The question of who is responsible for this outcome — perhaps only an interim outcome with additional, even more violent and dangerous episodes to unfold — is complex. Putin is certainly most responsible for the recent crisis within the overall crisis provoked by NATO expansion and the Maidan putsch. He stationed an unnecessary number of troops close to Ukraine’s border in order to produce a political breakthrough on Minsk and NATO expansion. This sparked a panic, part real, part manufactured by the Biden administration, which set off Ukrainian hotheads along the line of contact. All sides baited the others, driving escalation. Did Putin hope the Ukrainians would give him cause to invade? Who knows? If so, then the war is his largely, and we’ll see how well he comes out of it. But the escalation along the contact line needed a contact line to exist for escalation to be possible. The line of contact is as much a result of Western actions as it is of Russian actions. It is the result of the history of post-Soviet Ukraine, Russia, the West, and NATO expansion; it is not the result of the desire of one man, no less one seeking to restore the USSR. This myth is a good foundation for further escalation, compounding Putin’s own misguided one of February 23, 2022. The West refused to consider Russian security concerns, Putin massed troops near Ukraine. The Western and Kievan response put an end to Putin’s low-intensity coercive diplomacy. He is now involved in high-intensity coercive diplomacy–that is, politics by other means: war. The West will now step up its efforts to pressure Putin to reverse course and pressure elites and society to remove Putin.

Putin Bites Off More Than He Can Chew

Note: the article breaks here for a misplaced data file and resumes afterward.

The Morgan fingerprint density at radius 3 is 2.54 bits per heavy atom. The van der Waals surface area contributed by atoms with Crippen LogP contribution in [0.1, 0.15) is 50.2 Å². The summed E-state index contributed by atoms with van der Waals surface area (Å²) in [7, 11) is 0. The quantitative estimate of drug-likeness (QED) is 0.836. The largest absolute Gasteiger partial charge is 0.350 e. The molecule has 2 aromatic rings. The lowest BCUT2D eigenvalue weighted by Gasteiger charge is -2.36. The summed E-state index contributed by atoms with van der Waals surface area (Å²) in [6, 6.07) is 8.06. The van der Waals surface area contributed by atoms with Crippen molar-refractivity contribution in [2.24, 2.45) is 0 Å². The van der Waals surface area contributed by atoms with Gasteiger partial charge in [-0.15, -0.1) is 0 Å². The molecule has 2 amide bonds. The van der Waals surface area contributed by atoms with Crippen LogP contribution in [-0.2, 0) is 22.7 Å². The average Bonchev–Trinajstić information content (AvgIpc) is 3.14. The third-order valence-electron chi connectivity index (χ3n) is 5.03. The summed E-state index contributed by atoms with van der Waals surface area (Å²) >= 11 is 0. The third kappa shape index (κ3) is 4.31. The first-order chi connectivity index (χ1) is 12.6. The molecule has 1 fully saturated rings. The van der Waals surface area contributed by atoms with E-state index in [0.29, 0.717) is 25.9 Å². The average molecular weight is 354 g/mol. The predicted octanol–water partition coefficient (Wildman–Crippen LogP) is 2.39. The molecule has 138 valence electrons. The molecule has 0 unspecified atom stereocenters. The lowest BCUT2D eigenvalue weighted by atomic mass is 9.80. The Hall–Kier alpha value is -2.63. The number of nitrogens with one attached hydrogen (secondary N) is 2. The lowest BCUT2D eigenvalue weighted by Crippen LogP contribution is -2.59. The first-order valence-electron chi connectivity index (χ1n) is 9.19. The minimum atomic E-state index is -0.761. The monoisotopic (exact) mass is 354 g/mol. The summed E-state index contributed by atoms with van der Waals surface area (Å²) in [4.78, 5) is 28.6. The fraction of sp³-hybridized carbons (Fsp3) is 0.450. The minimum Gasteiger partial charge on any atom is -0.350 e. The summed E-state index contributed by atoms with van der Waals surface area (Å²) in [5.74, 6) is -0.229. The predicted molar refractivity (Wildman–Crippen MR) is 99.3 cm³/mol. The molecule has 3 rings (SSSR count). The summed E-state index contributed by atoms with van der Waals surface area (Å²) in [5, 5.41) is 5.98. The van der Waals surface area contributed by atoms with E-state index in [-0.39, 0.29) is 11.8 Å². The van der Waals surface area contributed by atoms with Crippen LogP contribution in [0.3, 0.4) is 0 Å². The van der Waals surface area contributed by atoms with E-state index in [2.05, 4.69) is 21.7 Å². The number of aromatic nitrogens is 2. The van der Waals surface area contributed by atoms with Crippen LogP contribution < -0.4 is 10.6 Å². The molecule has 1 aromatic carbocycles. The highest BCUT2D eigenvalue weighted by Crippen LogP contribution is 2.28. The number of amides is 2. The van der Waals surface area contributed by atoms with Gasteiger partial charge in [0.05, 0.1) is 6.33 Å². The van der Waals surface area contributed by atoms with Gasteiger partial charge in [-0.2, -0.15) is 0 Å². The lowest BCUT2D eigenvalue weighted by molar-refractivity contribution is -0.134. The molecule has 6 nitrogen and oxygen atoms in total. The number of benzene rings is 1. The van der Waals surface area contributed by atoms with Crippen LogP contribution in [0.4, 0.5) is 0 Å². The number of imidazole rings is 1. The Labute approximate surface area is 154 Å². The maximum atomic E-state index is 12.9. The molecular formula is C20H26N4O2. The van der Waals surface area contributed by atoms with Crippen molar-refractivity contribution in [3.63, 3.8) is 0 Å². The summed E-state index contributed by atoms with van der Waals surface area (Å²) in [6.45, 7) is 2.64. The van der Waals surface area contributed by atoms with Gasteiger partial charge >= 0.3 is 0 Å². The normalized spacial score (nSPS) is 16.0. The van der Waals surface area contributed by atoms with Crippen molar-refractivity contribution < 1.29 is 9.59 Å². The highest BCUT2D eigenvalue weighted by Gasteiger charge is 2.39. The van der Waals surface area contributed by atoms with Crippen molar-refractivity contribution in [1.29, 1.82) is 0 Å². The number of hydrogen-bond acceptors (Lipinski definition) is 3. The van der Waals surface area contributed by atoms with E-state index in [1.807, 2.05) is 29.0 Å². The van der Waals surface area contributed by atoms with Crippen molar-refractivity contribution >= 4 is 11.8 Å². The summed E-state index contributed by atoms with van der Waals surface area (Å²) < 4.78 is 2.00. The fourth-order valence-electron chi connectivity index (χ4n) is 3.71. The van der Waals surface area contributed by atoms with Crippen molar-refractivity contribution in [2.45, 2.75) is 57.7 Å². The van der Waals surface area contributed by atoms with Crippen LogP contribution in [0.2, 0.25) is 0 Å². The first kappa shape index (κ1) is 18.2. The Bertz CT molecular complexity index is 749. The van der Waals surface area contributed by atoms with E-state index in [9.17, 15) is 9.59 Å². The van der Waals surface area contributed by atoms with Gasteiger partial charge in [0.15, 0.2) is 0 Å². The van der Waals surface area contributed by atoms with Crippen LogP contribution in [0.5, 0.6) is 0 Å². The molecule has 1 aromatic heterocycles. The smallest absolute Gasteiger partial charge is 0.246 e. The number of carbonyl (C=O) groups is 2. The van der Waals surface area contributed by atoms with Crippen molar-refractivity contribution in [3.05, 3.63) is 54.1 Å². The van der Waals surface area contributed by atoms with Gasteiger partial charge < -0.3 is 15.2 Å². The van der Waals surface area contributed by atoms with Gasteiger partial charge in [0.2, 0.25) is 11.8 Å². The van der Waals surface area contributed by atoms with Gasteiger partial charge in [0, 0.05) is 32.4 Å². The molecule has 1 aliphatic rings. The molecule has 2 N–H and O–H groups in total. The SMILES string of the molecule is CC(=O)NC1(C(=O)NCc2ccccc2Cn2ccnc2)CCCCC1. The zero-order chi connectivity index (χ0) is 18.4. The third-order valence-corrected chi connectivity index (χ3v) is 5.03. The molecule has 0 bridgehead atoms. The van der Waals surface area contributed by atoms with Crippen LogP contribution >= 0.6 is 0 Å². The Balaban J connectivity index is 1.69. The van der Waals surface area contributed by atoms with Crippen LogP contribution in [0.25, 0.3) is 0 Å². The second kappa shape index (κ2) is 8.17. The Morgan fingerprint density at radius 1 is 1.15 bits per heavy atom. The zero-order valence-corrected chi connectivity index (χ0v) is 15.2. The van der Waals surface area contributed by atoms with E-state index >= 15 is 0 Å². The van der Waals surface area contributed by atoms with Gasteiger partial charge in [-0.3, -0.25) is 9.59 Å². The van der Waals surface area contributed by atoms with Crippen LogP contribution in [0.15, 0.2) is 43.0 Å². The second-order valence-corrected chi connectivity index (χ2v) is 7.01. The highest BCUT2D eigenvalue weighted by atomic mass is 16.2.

Putin may be intending to stop operations after he has decimated the Ukrainian army’s command and control and supply infrastructure by bombing, government communications by cyber attack, and the neofascist leadership elements that have prevented Zelenskii from negotiating with the DNR and LNR. He will then wait for someone in the West to negotiate with him regarding NATO and someone in Kiev (or Lvov/Lviv) to negotiate with the Donbass rebels. I write ‘or Lvov’, because Putin, acting in part now out of emotion and overreacting. He offered perhaps a hint of how he intended to exact revenge for the Maidan coup, failure to negotiate with DNR/LNR, and Kiev’s escalation this past week. In his speech on February 22, Putin noted that the dismantling of monuments to Lenin (and likely having in mind as well the criminalization in Ukrainian law of pro-communist, pro-Soviet views) constitute what the Maidan regime calls “de-communization.” This is true. Then Putin, letting his emotions open the door to his thinking, provided a hint perhaps of his plans for Ukraine. He said: “You wanted de-communization? Well that fully suits us. But it is not necessary to stop halfway what is called (de-commuization). We are ready to show you what real decommunization means for Ukraine” ( This was a barely veiled threat to Ukraine’s further territorial integrity, because this was stated in the middle of a discussion as to how Lenin and Stalin made the Ukraine Soviet Socialist Republic (UkrSSR), which includes present day Ukraine’s territory, minus Crimea, which was given to the UkrSSR under Khrushchev and taken from Ukraine by Putin. In theory, if one is to take the idea of the territorial de-communization of Ukraine as a guideline for Putin’s future plans, then we are talking about not just the occupation of left-bank eastern Ukraine to the east of the Dniepr but also Galicia and all of right-bank western Ukraine west of the Dniepr–that is, almost all of Ukraine. However, it is unlikely that Putin will attempt to seize all Ukraine. Oddly, the only exception in Putin’s ‘decommunized’ Ukraine would be Kiev and some surrounding oblasts in central Ukraine, which were part of the Ukrainian Governate before the Bolshevik takeover and the formation of the UkrSSR and the additional territories it received from the east. The statement seems to be another piece of evidence that Putin is letting emotions get the better of him, and this will serve no one well.